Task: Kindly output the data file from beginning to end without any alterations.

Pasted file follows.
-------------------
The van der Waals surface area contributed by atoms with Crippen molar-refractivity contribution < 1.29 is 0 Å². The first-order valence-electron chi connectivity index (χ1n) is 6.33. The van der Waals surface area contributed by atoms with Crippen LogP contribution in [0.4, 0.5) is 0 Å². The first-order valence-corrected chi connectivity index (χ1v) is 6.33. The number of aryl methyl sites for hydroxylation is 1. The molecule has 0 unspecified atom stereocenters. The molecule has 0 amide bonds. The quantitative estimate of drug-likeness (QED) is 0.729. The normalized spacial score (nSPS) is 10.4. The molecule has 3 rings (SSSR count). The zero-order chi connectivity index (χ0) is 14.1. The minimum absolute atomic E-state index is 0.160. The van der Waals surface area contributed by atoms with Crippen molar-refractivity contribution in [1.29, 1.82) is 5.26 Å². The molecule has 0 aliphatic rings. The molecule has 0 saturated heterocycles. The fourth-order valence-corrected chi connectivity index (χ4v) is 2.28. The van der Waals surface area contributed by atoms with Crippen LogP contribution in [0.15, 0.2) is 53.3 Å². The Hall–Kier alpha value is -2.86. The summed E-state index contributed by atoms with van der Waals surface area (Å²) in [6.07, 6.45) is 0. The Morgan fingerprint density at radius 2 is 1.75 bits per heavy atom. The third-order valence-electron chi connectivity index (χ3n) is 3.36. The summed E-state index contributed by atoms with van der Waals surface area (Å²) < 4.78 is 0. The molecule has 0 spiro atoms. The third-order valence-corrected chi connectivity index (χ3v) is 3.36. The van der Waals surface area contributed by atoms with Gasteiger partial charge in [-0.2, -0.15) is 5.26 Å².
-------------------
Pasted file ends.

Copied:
The van der Waals surface area contributed by atoms with Crippen molar-refractivity contribution < 1.29 is 0 Å². The first-order valence-electron chi connectivity index (χ1n) is 6.33. The van der Waals surface area contributed by atoms with Crippen LogP contribution in [0.4, 0.5) is 0 Å². The first-order valence-corrected chi connectivity index (χ1v) is 6.33. The number of aryl methyl sites for hydroxylation is 1. The molecule has 0 unspecified atom stereocenters. The molecule has 0 amide bonds. The quantitative estimate of drug-likeness (QED) is 0.729. The normalized spacial score (nSPS) is 10.4. The molecule has 3 rings (SSSR count). The zero-order chi connectivity index (χ0) is 14.1. The minimum absolute atomic E-state index is 0.160. The van der Waals surface area contributed by atoms with Crippen molar-refractivity contribution in [1.29, 1.82) is 5.26 Å². The molecule has 0 aliphatic rings. The molecule has 0 saturated heterocycles. The fourth-order valence-corrected chi connectivity index (χ4v) is 2.28. The van der Waals surface area contributed by atoms with Crippen LogP contribution in [0.15, 0.2) is 53.3 Å². The Hall–Kier alpha value is -2.86. The summed E-state index contributed by atoms with van der Waals surface area (Å²) in [6.07, 6.45) is 0. The Morgan fingerprint density at radius 2 is 1.75 bits per heavy atom. The third-order valence-electron chi connectivity index (χ3n) is 3.36. The summed E-state index contributed by atoms with van der Waals surface area (Å²) < 4.78 is 0. The molecule has 0 spiro atoms. The third-order valence-corrected chi connectivity index (χ3v) is 3.36. The van der Waals surface area contributed by atoms with Gasteiger partial charge in [-0.2, -0.15) is 5.26 Å².